The expression SUM [-`p`(`a`(`i`)) lg `p`(`a`(`i`))] is entropy, `H`. Thus,
redundancy is a measure of the difference between average
codeword length and average information content. If a code has
minimum average codeword length for a given discrete probability distribution,
it is said to be a minimum redundancy code.

We define the term *local redundancy* to capture the notion
of redundancy caused by local properties of a message ensemble,
rather than its global characteristics. While the model used for
analyzing general-purpose coding techniques assumes a random distribution
of the source messages, this may not actually be the case. In particular
applications the tendency for messages to cluster in predictable patterns
may be known. The existence of predictable patterns may be exploited
to minimize local redundancy. Examples of applications in which local
redundancy is common, and methods for dealing with local redundancy,
are discussed in
Section 2 and Section 6.2.

Huffman uses *average message length*, SUM `p`(`a`(`i`)) `l`(`i`), as
a measure of the efficiency of a code. Clearly the meaning of
this term is the average length of a *coded* message.
We will use the term *average codeword length* to represent
this quantity. Since redundancy is defined to be average codeword
length minus entropy and entropy is constant
for a given probability distribution, minimizing average codeword
length minimizes redundancy.

A code is *asymptotically optimal* if it has the property
that for a given probability distribution, the ratio of average
codeword length to entropy approaches 1 as entropy tends to infinity.
That is, asymptotic optimality guarantees that average codeword length
approaches the theoretical minimum (entropy represents information content,
which imposes a lower bound on codeword length).

The amount of compression yielded by a coding scheme can be
measured by a *compression ratio*. The term compression ratio
has been defined in several ways. The definition
`C` = (average message length)/(average codeword length)
captures the common meaning, which is a comparison of the length of the coded
message to the length of the original ensemble [Cappellini 1985].
If we think of the characters of the ensemble `EXAMPLE` as 6-bit ASCII
characters, then the average message length is 6 bits. The Huffman
code of
Section 1.2 represents `EXAMPLE` in 117 bits,
or 2.9 bits per character. This yields a compression ratio of 6/2.9,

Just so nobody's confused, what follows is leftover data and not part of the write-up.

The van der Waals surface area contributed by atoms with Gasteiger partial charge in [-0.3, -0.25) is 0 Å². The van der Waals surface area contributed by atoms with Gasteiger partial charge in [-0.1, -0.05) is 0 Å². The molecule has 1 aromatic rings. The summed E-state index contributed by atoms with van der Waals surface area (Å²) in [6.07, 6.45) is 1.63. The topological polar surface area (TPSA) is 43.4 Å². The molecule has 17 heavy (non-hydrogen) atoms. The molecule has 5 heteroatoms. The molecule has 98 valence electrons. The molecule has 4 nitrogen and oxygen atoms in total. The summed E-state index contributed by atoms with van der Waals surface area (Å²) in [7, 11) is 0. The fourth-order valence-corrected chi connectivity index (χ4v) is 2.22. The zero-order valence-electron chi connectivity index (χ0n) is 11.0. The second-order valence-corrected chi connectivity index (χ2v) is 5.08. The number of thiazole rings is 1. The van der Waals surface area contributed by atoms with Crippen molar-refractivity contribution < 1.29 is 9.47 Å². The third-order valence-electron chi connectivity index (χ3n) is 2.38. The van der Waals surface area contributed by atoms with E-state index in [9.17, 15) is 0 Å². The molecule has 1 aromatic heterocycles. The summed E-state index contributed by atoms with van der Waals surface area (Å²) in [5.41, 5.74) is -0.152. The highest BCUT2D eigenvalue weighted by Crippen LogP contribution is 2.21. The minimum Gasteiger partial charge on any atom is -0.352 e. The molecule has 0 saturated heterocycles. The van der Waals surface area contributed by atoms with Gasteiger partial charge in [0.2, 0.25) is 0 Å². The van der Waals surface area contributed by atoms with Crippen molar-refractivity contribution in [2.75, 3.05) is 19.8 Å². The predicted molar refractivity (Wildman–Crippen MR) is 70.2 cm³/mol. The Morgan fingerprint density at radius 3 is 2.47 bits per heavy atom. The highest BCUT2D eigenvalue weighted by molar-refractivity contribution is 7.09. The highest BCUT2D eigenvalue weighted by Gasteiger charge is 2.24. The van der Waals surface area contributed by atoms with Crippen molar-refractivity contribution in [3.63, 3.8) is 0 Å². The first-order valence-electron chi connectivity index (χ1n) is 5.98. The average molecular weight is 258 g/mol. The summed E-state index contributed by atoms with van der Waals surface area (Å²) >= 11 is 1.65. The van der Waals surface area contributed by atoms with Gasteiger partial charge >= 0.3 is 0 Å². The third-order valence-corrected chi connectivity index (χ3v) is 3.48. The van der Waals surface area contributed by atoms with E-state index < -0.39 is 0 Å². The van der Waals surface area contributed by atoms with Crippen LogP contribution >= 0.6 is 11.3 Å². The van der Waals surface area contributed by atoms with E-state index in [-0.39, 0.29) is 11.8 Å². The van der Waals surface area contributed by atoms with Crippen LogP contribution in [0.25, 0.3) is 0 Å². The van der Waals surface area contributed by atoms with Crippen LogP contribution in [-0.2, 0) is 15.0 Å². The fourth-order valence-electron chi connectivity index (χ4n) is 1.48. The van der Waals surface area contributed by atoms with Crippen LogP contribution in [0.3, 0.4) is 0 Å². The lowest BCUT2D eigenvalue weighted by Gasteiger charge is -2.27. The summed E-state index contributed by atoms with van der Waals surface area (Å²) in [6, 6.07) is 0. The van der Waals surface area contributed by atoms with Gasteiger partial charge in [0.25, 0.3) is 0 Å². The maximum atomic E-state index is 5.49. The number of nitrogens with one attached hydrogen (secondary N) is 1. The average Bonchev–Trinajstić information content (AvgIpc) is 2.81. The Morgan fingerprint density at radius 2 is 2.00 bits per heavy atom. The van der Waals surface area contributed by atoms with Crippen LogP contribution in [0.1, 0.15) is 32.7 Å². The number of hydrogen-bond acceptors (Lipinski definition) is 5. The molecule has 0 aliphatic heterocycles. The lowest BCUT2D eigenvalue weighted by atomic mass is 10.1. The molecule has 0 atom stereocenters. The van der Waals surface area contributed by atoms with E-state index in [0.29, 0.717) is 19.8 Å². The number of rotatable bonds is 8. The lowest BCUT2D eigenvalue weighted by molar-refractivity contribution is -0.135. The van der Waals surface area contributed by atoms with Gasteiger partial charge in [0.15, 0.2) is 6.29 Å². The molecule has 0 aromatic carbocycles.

representing compression by a factor of more than 2. Alternatively,
we may say that Huffman encoding produces a file whose size is
49% of the original ASCII file, or that 49% compression has been achieved.
A somewhat different definition of compression ratio, by Rubin,
`C` = (`S` - `O` - `OR`)/`S`, includes the representation
of the code itself in the transmission cost [Rubin 1976]. In this
definition `S` represents the length of the source ensemble, `O` the
length of the output (coded message), and `OR` the size of the "output
representation" (eg., the number of bits required for the encoder to
transmit the code mapping to the decoder). The quantity `OR`
constitutes a "charge" to an algorithm for transmission of information
about the coding scheme. The intention is to measure the total size
of the transmission (or file to be stored).

In the area of data transmission, Huffman coding has been
passed over for years in favor of block-block codes, notably ASCII.
The advantage of Huffman coding is in the average number of bits per character
transmitted, which may be much smaller than the lg `n` bits per
character (where `n` is the source alphabet size) of a block-block
system. The primary difficulty associated with variable-length
codewords is that the rate at which bits are presented to the
transmission channel will fluctuate, depending on the relative
frequencies of the source messages. This requires buffering between
the source and the channel. Advances in technology have both overcome
this difficulty and contributed to the appeal of variable-length
codes. Current data networks allocate communication resources to
sources on the basis of need and provide buffering as part of the
system. These systems require significant amounts of protocol, and
fixed-length codes are quite inefficient for applications such as
packet headers. In addition, communication costs are beginning to
dominate storage and processing costs, so that variable-length coding
schemes which reduce communication costs are attractive even if they
are more complex. For these reasons, one could expect to see even
greater use of variable-length coding in the future.

It is interesting to note that the Huffman coding algorithm, originally developed for the efficient transmission of data, also has a wide variety of applications outside the sphere of data compression. These include construction of optimal search trees [Zimmerman 1959; Hu and Tucker 1971; Itai 1976], list merging [Brent and Kung 1978], and generating optimal evaluation trees in the compilation of expressions [Parker 1980]. Additional applications involve search for jumps in a monotone function of a single variable, sources of pollution along a river, and leaks in a pipeline [Glassey and Karp 1976]. The fact that this elegant combinatorial algorithm has influenced so many diverse areas underscores its importance.